Digital euro in the Finance Committee of the German Parliament: Insights from its public hearing

Feb 24, 2024 | Projekte

The digital euro has reached political domain. After a public hearing in the plenary of the German Bundestag (Parliament) end of last week, now also the finance experts of the Bundestag deal with the topic of the digital euro. The Finance Committee of the German Bundestag recently conducted a two-hour session open to the public, where financial specialists from various political parties engaged in dialogue with a diverse group of external experts on the subject of the digital euro. External experts were e.g. from Bundesbank, the domestic banking industry, academia, and, think tanks. It was a great opportunity for our Digital Euro Association (DEA) to contribute as an expert and I had the great pleasure to represent DEA.

From the discussion, several crucial insights emerged:

  1. Perspective: The notion of a digital euro has not yet created excitement for most parties, with many parties still formulating their stance. It was pointed out that a deeper, more nuanced grasp, especially of the technological dimensions, is crucial for a well-rounded assessment of the digital euro.
  2. Privacy: The question of the benefit for the citizens was raised a couple of times. Privacy surfaced as a primary selling point for the digital euro, promising to enrich the digital transactions domain. In the hearing, I particularly stressed that the digital euro needs to provide not „promised privacy“, but „technical guaranteed“ privacy. There must not be the necessity to trust specific stakeholders for indeed providing and preserving privacy. Fortunately, there are various technological solutions to provide this.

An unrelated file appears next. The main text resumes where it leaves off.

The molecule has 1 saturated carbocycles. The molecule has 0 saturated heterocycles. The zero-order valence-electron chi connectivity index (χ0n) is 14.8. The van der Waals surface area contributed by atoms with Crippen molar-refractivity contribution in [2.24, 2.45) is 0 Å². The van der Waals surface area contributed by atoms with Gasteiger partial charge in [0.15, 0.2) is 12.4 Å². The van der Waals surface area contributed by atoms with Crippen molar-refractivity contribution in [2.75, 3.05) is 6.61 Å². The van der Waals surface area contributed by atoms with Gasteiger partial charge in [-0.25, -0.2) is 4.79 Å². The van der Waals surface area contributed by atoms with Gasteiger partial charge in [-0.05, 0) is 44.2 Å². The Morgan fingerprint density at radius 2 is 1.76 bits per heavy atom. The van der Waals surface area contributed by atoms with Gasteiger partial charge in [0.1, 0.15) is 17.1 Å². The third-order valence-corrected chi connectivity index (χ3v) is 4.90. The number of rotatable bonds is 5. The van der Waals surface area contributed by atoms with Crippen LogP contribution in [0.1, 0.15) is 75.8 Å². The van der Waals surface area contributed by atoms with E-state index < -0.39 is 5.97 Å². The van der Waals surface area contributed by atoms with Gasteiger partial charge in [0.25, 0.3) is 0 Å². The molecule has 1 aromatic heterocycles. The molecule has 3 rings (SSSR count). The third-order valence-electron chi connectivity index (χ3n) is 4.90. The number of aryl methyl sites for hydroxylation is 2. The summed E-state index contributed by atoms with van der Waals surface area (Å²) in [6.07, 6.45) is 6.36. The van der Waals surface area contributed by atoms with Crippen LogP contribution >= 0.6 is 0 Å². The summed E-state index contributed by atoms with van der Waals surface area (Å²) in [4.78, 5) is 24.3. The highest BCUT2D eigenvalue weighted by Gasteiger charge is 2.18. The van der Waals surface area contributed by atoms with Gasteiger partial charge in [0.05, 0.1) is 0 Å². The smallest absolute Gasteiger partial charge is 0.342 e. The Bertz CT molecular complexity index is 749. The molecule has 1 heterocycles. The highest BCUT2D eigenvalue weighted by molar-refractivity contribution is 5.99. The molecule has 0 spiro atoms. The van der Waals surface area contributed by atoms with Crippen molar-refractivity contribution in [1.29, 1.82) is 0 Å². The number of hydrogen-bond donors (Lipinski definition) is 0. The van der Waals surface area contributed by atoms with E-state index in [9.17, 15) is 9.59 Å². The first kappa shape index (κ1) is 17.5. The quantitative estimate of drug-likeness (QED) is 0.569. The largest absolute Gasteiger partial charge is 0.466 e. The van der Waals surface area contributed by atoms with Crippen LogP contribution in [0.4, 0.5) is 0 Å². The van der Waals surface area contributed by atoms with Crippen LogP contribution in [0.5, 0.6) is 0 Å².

3. Transparency through Open-Source: Unexpectedly, the subject of open-source transparency was discussed in not one but three distinct inquiries. The establishment of trust, a pivotal factor in driving user adoption, was questioned. A definitive route to accomplishing this lies in the open-sourcing of the underlying code. This notion, somewhat uncharted for central banks, can take cues from the world of cryptocurrencies, such as Bitcoin. A fusion of open-source methodologies, assured privacy, and relatively high limits for private transactions could elevate trust and facilitate wider acceptance.
  4. Private sector engagement: The DEA, as I conveyed in response to a question, regards partnerships as pivotal. The anticipated payment ecosystem of the future is likely to integrate Central Bank Digital Currencies (CBDCs) alongside traditional cash and other payment instruments, as well as novel private-sector entities, such as MiCA-compliant stablecoins in Europe. Regrettably, the topic of stablecoins, despite their critical and expanding influence on the payment environment, received minimal attention, with only one query touching upon their role. Bitcoin was notably absent from the discussion.

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